To determine how haltere and visual inputs influence gaze control in stationary tethered flight, we observed the head movements of flying Drosophila. We compared intact flies to those with the entire haltere ablated to determine the effects of a loss of haltere sensory input. In recent work, we showed that removing haltere input decreases wing-steering optomotor reflex responses to wide-field motion (Mureli and Fox, 2015). At the same time, previous work showed that fixing the head has a similar dampening effect on the optomotor response (Fox and Frye, 2014). Does the decreased wing-steering optomotor response of the haltereless fly reflect an inability to properly adjust the gaze? It is possible that haltereless flies cannot move their heads, or do so in an abnormal way, and thus their wing optomotor responses could be diminished in the same way as responses in head-fixed flies. If haltere input is necessary for some neck muscles to contract, perhaps haltere removal impedes head movements, and the lack of head movements diminishes wing-steering via an unknown circuit. Removal of the halteres attenuates compensatory head roll against an imposed high-speed body rotation in a static visual surround (Hengstenberg, 1988; Schwyn et al., 2011), but the responses of stationary haltereless flies to visual motion have not been examined. We show that haltere influence on visually guided gaze control can change with a changing visual stimulus, suggesting that mechanosensation plays an important role in gaze control even when head movements are driven by a purely visual input.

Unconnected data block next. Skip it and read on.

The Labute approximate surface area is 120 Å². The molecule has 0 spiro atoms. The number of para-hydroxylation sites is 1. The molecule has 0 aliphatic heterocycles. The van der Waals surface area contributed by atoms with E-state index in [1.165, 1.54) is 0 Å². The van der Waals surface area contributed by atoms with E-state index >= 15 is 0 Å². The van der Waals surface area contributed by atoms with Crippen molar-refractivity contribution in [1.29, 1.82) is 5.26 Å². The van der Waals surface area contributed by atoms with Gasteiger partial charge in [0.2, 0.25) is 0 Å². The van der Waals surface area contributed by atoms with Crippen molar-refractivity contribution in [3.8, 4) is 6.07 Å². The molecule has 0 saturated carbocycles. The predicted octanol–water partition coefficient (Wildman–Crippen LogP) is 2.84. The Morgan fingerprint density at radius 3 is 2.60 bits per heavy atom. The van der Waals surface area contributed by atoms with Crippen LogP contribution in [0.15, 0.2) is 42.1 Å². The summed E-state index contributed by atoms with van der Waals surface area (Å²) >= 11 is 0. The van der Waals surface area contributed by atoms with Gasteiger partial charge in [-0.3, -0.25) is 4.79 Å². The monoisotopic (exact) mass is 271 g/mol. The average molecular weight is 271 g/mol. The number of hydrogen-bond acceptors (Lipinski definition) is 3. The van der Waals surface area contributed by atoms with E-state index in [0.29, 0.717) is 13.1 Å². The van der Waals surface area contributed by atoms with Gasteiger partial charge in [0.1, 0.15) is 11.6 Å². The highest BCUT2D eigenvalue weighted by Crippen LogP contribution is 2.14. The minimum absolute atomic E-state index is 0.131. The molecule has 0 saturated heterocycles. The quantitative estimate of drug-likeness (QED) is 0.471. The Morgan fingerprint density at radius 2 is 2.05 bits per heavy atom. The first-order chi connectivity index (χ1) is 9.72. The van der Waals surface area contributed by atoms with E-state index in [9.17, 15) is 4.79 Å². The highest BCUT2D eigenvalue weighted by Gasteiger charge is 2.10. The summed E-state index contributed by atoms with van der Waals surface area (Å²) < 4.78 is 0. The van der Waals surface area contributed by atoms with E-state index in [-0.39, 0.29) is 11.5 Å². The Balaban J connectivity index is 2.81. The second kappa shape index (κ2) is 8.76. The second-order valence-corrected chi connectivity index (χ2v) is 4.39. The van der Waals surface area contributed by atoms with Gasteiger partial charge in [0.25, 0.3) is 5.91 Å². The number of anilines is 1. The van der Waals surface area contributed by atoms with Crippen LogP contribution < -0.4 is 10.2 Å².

MATERIALS AND METHODS

Animals and technique

Female Drosophila melanogaster (Meigen 1830), 3–5 days post-eclosion, were reared from a colony of wild-caught flies (Card and Dickinson, 2008). Flies were cold-anesthetized and tethered to tungsten pins (Fig. 1). In some flies, we removed the entire haltere on both sides using fine forceps (Fine Science Tools, Foster City, CA, USA). As a control manipulation, we repeated one of our experiments on another group of flies in which both halteres were glued to the thorax. Flies were allowed to recover for 30 min and were placed in the center of a cylindrical green LED flight arena, as described previously (Reiser and Dickinson, 2008). To examine behavior in non-flying flies, we placed a clear glass coverslip underneath the fly's tarsi to suppress flight initiation (Krämer and Markl, 1978). In all experiments, animals flew a maximum of three trials.

Fig. 1.

Experimental setup. Flies are rigidly tethered to pins and surrounded by an arena of green LED panels on which various stimuli can be displayed. An infrared (IR)-sensitive camera above the fly records an image of the fly's head (inset), and the angle of the head (θh) is analyzed by custom tracking software.

Fig. 1.